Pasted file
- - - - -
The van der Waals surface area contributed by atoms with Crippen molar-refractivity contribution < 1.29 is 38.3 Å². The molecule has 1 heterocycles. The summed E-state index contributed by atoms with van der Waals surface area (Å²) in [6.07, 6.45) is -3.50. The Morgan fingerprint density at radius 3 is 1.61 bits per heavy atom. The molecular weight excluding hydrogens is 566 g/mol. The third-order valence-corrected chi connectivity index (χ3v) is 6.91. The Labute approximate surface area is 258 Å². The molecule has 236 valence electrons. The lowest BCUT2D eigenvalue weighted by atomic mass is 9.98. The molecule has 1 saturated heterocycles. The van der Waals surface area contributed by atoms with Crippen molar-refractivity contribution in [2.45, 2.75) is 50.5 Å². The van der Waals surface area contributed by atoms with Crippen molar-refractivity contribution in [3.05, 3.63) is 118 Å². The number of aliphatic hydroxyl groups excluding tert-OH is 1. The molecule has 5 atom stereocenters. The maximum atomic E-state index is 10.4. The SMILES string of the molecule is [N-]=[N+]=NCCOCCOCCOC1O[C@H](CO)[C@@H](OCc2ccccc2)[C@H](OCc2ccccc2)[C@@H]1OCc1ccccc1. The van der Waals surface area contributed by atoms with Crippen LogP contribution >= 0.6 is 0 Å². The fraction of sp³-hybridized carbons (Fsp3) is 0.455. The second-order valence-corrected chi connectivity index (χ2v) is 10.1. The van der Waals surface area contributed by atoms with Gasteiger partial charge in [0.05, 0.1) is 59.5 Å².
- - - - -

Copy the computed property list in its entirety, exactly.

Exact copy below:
The van der Waals surface area contributed by atoms with Crippen molar-refractivity contribution < 1.29 is 38.3 Å². The molecule has 1 heterocycles. The summed E-state index contributed by atoms with van der Waals surface area (Å²) in [6.07, 6.45) is -3.50. The Morgan fingerprint density at radius 3 is 1.61 bits per heavy atom. The molecular weight excluding hydrogens is 566 g/mol. The third-order valence-corrected chi connectivity index (χ3v) is 6.91. The Labute approximate surface area is 258 Å². The molecule has 236 valence electrons. The lowest BCUT2D eigenvalue weighted by atomic mass is 9.98. The molecule has 1 saturated heterocycles. The van der Waals surface area contributed by atoms with Crippen molar-refractivity contribution in [2.45, 2.75) is 50.5 Å². The van der Waals surface area contributed by atoms with Crippen molar-refractivity contribution in [3.05, 3.63) is 118 Å². The number of aliphatic hydroxyl groups excluding tert-OH is 1. The molecule has 5 atom stereocenters. The maximum atomic E-state index is 10.4. The SMILES string of the molecule is [N-]=[N+]=NCCOCCOCCOC1O[C@H](CO)[C@@H](OCc2ccccc2)[C@H](OCc2ccccc2)[C@@H]1OCc1ccccc1. The van der Waals surface area contributed by atoms with Crippen LogP contribution >= 0.6 is 0 Å². The fraction of sp³-hybridized carbons (Fsp3) is 0.455. The second-order valence-corrected chi connectivity index (χ2v) is 10.1. The van der Waals surface area contributed by atoms with Gasteiger partial charge in [0.05, 0.1) is 59.5 Å².